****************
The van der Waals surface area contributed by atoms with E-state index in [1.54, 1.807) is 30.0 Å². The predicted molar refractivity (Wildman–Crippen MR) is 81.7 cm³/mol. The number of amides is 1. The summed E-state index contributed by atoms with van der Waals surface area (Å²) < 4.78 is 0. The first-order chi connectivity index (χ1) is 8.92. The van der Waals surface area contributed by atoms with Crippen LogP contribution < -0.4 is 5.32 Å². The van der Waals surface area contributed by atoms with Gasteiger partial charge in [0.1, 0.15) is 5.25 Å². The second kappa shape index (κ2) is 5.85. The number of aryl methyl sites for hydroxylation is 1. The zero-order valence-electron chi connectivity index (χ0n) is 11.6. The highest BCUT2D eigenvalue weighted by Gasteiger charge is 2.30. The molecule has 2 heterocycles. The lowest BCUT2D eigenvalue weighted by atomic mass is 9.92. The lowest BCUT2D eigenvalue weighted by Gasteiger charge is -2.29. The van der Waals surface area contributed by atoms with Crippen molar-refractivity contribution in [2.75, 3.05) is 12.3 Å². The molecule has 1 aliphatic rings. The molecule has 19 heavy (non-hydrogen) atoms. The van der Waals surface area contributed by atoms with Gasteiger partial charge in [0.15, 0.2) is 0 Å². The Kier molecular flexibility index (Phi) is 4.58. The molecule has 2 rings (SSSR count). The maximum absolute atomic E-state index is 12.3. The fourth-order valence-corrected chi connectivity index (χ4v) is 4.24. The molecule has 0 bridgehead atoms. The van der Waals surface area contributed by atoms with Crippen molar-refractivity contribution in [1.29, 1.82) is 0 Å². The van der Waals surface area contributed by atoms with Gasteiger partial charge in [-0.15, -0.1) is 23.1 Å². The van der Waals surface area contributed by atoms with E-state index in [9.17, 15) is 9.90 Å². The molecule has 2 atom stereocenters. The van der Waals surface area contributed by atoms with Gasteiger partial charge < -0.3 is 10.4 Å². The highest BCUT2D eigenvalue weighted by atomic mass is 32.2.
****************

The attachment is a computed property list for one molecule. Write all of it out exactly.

The van der Waals surface area contributed by atoms with E-state index in [1.54, 1.807) is 30.0 Å². The predicted molar refractivity (Wildman–Crippen MR) is 81.7 cm³/mol. The number of amides is 1. The summed E-state index contributed by atoms with van der Waals surface area (Å²) < 4.78 is 0. The first-order chi connectivity index (χ1) is 8.92. The van der Waals surface area contributed by atoms with Crippen LogP contribution < -0.4 is 5.32 Å². The van der Waals surface area contributed by atoms with Gasteiger partial charge in [0.1, 0.15) is 5.25 Å². The second kappa shape index (κ2) is 5.85. The number of aryl methyl sites for hydroxylation is 1. The zero-order valence-electron chi connectivity index (χ0n) is 11.6. The highest BCUT2D eigenvalue weighted by Gasteiger charge is 2.30. The molecule has 2 heterocycles. The lowest BCUT2D eigenvalue weighted by atomic mass is 9.92. The lowest BCUT2D eigenvalue weighted by Gasteiger charge is -2.29. The van der Waals surface area contributed by atoms with Crippen molar-refractivity contribution in [2.75, 3.05) is 12.3 Å². The molecule has 1 aliphatic rings. The molecule has 19 heavy (non-hydrogen) atoms. The van der Waals surface area contributed by atoms with Gasteiger partial charge in [0.15, 0.2) is 0 Å². The Kier molecular flexibility index (Phi) is 4.58. The molecule has 2 rings (SSSR count). The maximum absolute atomic E-state index is 12.3. The fourth-order valence-corrected chi connectivity index (χ4v) is 4.24. The molecule has 0 bridgehead atoms. The van der Waals surface area contributed by atoms with Crippen molar-refractivity contribution in [1.29, 1.82) is 0 Å². The van der Waals surface area contributed by atoms with Gasteiger partial charge in [-0.15, -0.1) is 23.1 Å². The van der Waals surface area contributed by atoms with E-state index in [9.17, 15) is 9.90 Å². The molecule has 2 atom stereocenters. The van der Waals surface area contributed by atoms with Gasteiger partial charge < -0.3 is 10.4 Å². The highest BCUT2D eigenvalue weighted by atomic mass is 32.2.